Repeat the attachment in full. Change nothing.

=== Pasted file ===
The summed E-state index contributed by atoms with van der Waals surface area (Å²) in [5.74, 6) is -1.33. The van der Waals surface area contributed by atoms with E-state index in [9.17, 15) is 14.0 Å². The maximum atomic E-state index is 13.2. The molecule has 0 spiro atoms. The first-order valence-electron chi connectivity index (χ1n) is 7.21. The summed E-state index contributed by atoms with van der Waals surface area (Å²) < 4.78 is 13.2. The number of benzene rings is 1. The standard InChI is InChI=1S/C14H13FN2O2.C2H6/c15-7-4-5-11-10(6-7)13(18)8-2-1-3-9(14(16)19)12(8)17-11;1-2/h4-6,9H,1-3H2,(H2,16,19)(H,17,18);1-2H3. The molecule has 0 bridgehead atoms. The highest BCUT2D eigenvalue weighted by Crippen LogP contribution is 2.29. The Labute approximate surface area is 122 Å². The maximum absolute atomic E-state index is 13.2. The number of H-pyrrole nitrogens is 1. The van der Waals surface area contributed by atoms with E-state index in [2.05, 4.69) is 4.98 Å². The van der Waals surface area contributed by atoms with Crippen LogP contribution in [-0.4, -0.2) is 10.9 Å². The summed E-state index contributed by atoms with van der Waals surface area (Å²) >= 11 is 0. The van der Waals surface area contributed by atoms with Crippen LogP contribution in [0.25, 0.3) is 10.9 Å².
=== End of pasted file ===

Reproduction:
The summed E-state index contributed by atoms with van der Waals surface area (Å²) in [5.74, 6) is -1.33. The van der Waals surface area contributed by atoms with E-state index in [9.17, 15) is 14.0 Å². The maximum atomic E-state index is 13.2. The molecule has 0 spiro atoms. The first-order valence-electron chi connectivity index (χ1n) is 7.21. The summed E-state index contributed by atoms with van der Waals surface area (Å²) < 4.78 is 13.2. The number of benzene rings is 1. The standard InChI is InChI=1S/C14H13FN2O2.C2H6/c15-7-4-5-11-10(6-7)13(18)8-2-1-3-9(14(16)19)12(8)17-11;1-2/h4-6,9H,1-3H2,(H2,16,19)(H,17,18);1-2H3. The molecule has 0 bridgehead atoms. The highest BCUT2D eigenvalue weighted by Crippen LogP contribution is 2.29. The Labute approximate surface area is 122 Å². The maximum absolute atomic E-state index is 13.2. The number of H-pyrrole nitrogens is 1. The van der Waals surface area contributed by atoms with E-state index in [2.05, 4.69) is 4.98 Å². The van der Waals surface area contributed by atoms with Crippen LogP contribution in [-0.4, -0.2) is 10.9 Å². The summed E-state index contributed by atoms with van der Waals surface area (Å²) >= 11 is 0. The van der Waals surface area contributed by atoms with Crippen LogP contribution in [0.25, 0.3) is 10.9 Å².